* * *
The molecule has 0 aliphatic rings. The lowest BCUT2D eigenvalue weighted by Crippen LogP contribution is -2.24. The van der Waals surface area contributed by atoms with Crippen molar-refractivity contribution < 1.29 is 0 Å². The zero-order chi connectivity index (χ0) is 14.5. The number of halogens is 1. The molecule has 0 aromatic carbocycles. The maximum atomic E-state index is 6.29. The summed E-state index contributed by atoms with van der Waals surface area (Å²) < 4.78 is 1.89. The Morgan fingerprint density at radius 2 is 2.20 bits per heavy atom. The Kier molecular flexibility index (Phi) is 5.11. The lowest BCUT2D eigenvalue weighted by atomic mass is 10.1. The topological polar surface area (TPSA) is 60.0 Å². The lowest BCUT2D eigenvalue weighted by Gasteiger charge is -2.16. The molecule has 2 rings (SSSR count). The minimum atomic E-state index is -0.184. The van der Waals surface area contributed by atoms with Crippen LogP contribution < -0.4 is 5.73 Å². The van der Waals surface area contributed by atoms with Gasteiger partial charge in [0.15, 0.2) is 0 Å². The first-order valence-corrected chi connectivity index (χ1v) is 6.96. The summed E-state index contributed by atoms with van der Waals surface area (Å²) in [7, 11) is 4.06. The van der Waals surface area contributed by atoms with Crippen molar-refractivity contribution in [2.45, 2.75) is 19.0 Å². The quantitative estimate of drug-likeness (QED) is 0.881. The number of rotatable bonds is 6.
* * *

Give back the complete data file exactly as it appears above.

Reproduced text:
The molecule has 0 aliphatic rings. The lowest BCUT2D eigenvalue weighted by Crippen LogP contribution is -2.24. The van der Waals surface area contributed by atoms with Crippen molar-refractivity contribution < 1.29 is 0 Å². The zero-order chi connectivity index (χ0) is 14.5. The number of halogens is 1. The molecule has 0 aromatic carbocycles. The maximum atomic E-state index is 6.29. The summed E-state index contributed by atoms with van der Waals surface area (Å²) < 4.78 is 1.89. The Morgan fingerprint density at radius 2 is 2.20 bits per heavy atom. The Kier molecular flexibility index (Phi) is 5.11. The lowest BCUT2D eigenvalue weighted by atomic mass is 10.1. The topological polar surface area (TPSA) is 60.0 Å². The lowest BCUT2D eigenvalue weighted by Gasteiger charge is -2.16. The molecule has 2 rings (SSSR count). The minimum atomic E-state index is -0.184. The van der Waals surface area contributed by atoms with Crippen LogP contribution < -0.4 is 5.73 Å². The van der Waals surface area contributed by atoms with Gasteiger partial charge in [0.15, 0.2) is 0 Å². The first-order valence-corrected chi connectivity index (χ1v) is 6.96. The summed E-state index contributed by atoms with van der Waals surface area (Å²) in [7, 11) is 4.06. The van der Waals surface area contributed by atoms with Crippen molar-refractivity contribution in [2.45, 2.75) is 19.0 Å². The quantitative estimate of drug-likeness (QED) is 0.881. The number of rotatable bonds is 6.